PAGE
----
Rules Schmules – Can’t We All Just Have Some Fun?

Rules Schmules – Can’t We All Just Have Some Fun?

While rules are a necessary part of any game, sometimes they get in the way of the main objective — to have fun!

In Mah Jongg, the rule conundrum is more complicated than in most games, largely because of the complexity of Mah Jongg, but the real confusion lies in the fact that the game really has three sets of rules — the National Mah Jongg League Rules, Table Rules, and Tournament Rules.

When there are three different sets of rules floating around, of course there is confusion, and until we understand which rules belong in which category, we will probably continue to argue over certain recurring situations.

Using a political analogy, the National Mah Jongg League rules are like Federal laws—laws created at the national level that apply to all U.S. citizens. The U.S. Constitution forms the basis for federal law and preserves the basic rights of every citizen. In Mah Jongg, this is analogous to the NMJL card, their Mah Jongg Made Easy Guide, and any of their official Newsletter publications (those could be considered constitutional amendments if you want to take it that far…)

Then there are table rules—I liken them to state laws. Individual states create their own set of laws which apply to residents of that particular state. In other words, the table rules observed by your Monday night group might be very different from the table rules imposed by your Thursday afternoon group. It’s like crossing from California into Arizona. You better know if the speed limit has changed, or you might be pulled over and given a very expensive ticket.

A state law can afford more rights to its residents than federal law, but is not meant to reduce or restrict the rights of a U.S. citizen. In Maj, table rules can be added rules, possibly to make the game more interesting or challenging, but when a state law (table rule) is in direct conflict with a federal law (NMJL rules), the federal law prevails.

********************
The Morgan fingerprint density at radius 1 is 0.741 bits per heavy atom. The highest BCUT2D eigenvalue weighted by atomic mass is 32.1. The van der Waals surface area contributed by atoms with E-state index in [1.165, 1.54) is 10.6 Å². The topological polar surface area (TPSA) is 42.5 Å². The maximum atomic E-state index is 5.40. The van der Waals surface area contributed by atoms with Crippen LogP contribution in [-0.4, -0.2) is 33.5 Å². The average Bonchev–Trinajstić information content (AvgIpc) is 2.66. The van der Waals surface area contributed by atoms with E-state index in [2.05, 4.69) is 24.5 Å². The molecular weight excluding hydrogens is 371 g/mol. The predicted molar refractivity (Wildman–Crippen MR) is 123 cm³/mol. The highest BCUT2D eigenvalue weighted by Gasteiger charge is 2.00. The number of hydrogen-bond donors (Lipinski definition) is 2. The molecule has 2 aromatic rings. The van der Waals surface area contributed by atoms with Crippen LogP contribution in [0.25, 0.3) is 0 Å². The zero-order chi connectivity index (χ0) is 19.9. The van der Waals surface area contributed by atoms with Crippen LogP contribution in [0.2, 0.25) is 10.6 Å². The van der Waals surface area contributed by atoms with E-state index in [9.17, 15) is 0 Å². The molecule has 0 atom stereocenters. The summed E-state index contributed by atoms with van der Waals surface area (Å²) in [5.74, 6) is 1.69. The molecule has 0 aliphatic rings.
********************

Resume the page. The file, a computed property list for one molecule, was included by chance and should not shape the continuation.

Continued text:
Now Tournament Rules are an entirely different animal, sometimes resembling a medieval monarchy, where laws are so stringent that you better watch your back at all times. In Shakespeare, when Richard III shouted “Off with his head” to Lord Hastings in the Tower of London, I could definitely relate. It reminded me of the time I played in a home tournament, and I touched the wrong end of the wall as I started to pick a tile, and was declared dead. I hadn’t even moved the tile—only touched it when the declaration of death was upon me. I felt like my guilty verdict was handed down by a kangaroo court.
And for such a small crime…

Now if Lord Hastings really was plotting to destroy Richard III, the King probably had a good reason to order his beheading. But I was simply trying to enjoy a day of Maj. I must say that after that incident, I realized that the stakes were high, and Maj tournaments were not for the faint of heart.

My next post will contain some specific examples of National Mah Jongg League Rules, Table Rules and Tournament Rules.

Bottom line, just have fun. If you find yourself taking the game too seriously, try singing some Broadway Tunes during your next Maj game. You might be amazed that you can play and sing at the same time!


  • Abbey Clark Posted April 19, 2016 7:35 am

    Perfect analogy Tracey!! You’ve done it again — right on, about the different sets of maj rules!!

  • Anita Guss Posted April 19, 2016 7:38 am

    Fabulous writing Tracey !

  • Marlyn Posted April 19, 2016 9:34 am

    Great post! You are a wonderful writer . I thoroughly enjoy reading what you write. You are right on with your analogies. Can’t wait for the next one!

  • Jackie Posted April 21, 2016 3:14 pm

    Very cleverly written, Tracey. Look forward to each of your blogs. Thanks

  • Pamela Holland Posted April 25, 2016 8:07 am

    Fantastic! You are such a great writer – and player. I love all of your blogs. Thanks.

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